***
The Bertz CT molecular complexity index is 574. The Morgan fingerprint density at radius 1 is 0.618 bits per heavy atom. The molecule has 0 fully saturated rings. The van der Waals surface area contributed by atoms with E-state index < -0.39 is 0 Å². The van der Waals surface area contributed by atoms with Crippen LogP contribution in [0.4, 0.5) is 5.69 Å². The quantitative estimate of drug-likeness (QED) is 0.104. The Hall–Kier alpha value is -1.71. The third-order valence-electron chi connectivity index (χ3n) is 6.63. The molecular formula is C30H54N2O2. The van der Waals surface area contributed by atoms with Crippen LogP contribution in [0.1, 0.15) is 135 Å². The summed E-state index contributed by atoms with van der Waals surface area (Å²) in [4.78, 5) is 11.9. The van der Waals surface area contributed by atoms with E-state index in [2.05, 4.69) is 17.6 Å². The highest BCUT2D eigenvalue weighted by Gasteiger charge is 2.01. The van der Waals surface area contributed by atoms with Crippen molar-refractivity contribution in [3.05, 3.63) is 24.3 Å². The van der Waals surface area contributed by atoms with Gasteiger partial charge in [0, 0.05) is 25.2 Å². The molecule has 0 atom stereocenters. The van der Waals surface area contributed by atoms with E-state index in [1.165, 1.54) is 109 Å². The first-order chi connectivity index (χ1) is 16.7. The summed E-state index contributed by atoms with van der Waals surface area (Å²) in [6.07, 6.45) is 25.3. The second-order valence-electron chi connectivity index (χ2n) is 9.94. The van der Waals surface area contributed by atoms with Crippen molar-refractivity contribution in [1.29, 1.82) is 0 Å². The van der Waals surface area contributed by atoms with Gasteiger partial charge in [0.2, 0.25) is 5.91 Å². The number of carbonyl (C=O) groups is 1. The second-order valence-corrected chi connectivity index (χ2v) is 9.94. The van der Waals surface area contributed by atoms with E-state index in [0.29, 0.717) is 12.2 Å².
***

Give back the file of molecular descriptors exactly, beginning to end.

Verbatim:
The Bertz CT molecular complexity index is 574. The Morgan fingerprint density at radius 1 is 0.618 bits per heavy atom. The molecule has 0 fully saturated rings. The van der Waals surface area contributed by atoms with E-state index < -0.39 is 0 Å². The van der Waals surface area contributed by atoms with Crippen LogP contribution in [0.4, 0.5) is 5.69 Å². The quantitative estimate of drug-likeness (QED) is 0.104. The Hall–Kier alpha value is -1.71. The third-order valence-electron chi connectivity index (χ3n) is 6.63. The molecular formula is C30H54N2O2. The van der Waals surface area contributed by atoms with Crippen LogP contribution in [0.1, 0.15) is 135 Å². The summed E-state index contributed by atoms with van der Waals surface area (Å²) in [4.78, 5) is 11.9. The van der Waals surface area contributed by atoms with E-state index in [2.05, 4.69) is 17.6 Å². The highest BCUT2D eigenvalue weighted by Gasteiger charge is 2.01. The van der Waals surface area contributed by atoms with Crippen molar-refractivity contribution in [3.05, 3.63) is 24.3 Å². The van der Waals surface area contributed by atoms with Gasteiger partial charge in [0, 0.05) is 25.2 Å². The molecule has 0 atom stereocenters. The van der Waals surface area contributed by atoms with E-state index in [1.165, 1.54) is 109 Å². The first-order chi connectivity index (χ1) is 16.7. The summed E-state index contributed by atoms with van der Waals surface area (Å²) in [6.07, 6.45) is 25.3. The second-order valence-electron chi connectivity index (χ2n) is 9.94. The van der Waals surface area contributed by atoms with Crippen molar-refractivity contribution in [1.29, 1.82) is 0 Å². The van der Waals surface area contributed by atoms with Gasteiger partial charge in [0.2, 0.25) is 5.91 Å². The number of carbonyl (C=O) groups is 1. The second-order valence-corrected chi connectivity index (χ2v) is 9.94. The van der Waals surface area contributed by atoms with E-state index in [0.29, 0.717) is 12.2 Å².